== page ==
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The advantages brought by high resolution satellite data in activities related to flood mapping and flood monitoring are well know in the scientific community. The paper aims to prove that slighter older geospatial documents, such as historical maps, are also a valuable resource for cartographers and decision makers to achieve a better understanding of flood patterns and evolution. Some preparatory actions are needed in order to integrate the old maps into GIS environments for advanced analysis. This includes scanning, color enhancements, georeferencing, reprojection and metadata creation. To illustrate the process, the paper includes a real case scenario: the April 2006 Danube River flood. For one of the most affected sectors along the Danube, close to Rast village, three generations of historical maps (the Austrian 1:200 000 ‘degree maps’, the Romanian 1:20 000 ‘Lambert-Cholesky’ maps and the Soviet Union 1:100 000 ‘Gauss-Krüger’ maps) were processed and included in a large repository. At any time, the maps can be identified and accessed through open standard protocols like CSW and WMS. In this way, we were able to integrate and analyze the flood water masks, extracted from satellite data, along with the historical data sets. The results were very promising. It was possible to understand some flood patterns and to clearly demonstrate that, after the dike failure, the water filled up an area which in the past, before river regulation, was the natural Danube floodplain.

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. Horusitzky 1939 Budapest Duna jobbparti részének hidrogeológiája Hidrológiai Közlöny 18 1 404 (Hydrogeology of the right side of the Danube River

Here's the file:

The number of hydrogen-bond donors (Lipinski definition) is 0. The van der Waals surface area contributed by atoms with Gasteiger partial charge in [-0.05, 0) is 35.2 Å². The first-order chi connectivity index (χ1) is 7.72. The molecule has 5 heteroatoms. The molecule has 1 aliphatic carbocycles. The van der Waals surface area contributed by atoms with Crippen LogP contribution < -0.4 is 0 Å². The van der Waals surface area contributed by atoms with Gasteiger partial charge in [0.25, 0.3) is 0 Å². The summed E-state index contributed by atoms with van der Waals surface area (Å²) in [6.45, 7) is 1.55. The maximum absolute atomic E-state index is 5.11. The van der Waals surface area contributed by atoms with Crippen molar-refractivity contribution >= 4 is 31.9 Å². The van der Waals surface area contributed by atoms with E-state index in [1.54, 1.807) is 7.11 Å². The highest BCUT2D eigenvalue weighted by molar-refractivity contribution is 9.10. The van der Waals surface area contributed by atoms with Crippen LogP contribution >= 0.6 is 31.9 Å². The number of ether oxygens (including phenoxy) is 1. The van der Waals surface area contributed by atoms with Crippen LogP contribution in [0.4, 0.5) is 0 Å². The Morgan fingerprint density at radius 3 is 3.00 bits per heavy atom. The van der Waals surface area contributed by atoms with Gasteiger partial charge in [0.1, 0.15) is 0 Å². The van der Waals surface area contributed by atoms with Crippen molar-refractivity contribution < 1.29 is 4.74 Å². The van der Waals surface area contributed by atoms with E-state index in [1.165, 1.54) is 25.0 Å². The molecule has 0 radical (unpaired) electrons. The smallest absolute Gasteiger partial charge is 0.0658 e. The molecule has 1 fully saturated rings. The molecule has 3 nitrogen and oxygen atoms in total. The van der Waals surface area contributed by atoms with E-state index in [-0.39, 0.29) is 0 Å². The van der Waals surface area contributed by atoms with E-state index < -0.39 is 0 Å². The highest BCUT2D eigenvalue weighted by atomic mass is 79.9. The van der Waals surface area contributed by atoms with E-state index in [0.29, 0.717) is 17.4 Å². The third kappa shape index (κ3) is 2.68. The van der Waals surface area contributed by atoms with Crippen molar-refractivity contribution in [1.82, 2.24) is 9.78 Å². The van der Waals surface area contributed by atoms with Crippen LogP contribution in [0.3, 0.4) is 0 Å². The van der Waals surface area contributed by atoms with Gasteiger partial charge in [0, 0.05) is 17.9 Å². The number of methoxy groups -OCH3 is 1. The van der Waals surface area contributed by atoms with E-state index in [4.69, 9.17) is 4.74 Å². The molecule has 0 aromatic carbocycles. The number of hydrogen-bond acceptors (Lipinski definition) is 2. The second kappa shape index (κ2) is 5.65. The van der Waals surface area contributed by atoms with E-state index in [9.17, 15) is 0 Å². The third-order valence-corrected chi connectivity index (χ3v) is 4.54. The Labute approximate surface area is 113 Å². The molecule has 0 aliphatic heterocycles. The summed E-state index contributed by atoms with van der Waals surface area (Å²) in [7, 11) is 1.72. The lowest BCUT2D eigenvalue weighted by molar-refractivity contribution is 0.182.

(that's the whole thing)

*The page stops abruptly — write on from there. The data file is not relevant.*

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Abstract

The Oligocene clay units in the Budapest area along the new metro (subway) line show different properties than most others. They are denser and of greater strength than most of the unconsolidated ones. This paper provides an overview of their engineering geologic properties using nearly 4700 physical parameter data. These data were obtained from cores representing sampling intervals of the Kiscell Clay, on the Buda side of the Danube River. Seventeen engineering geologic parameters were used in the description of the clay. The parameter analyses show that the clay behaves as a soft rock rather than a soil.

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Abstract

The Oligocene Kiscell Clay is a widespread sediment of the Budapest region. The best-evaluated parts of the deposit are found along the new Metro (subway) line (Line 4) on the Buda side of the Danube River, where cores were cut. The geomechanical parameters of the Kiscell Clay were studied and evaluated using 481 samples from 41 cores. Nearly 5000 data were processed using different statistical parameters. The results of the statistical analyses are compared with previously-described soil-mechanical parameters; regional correlations of the mechanical properties of the Kiscell Clay are made by comparison with the results of previous analyses (Görög 2007a). There are significant discrepancies in the datasets of cohesion and uniaxial compressive strength, but other parameters show better correlation. In any case these analyses provide information for the engineering geologic design and planning for underground structures.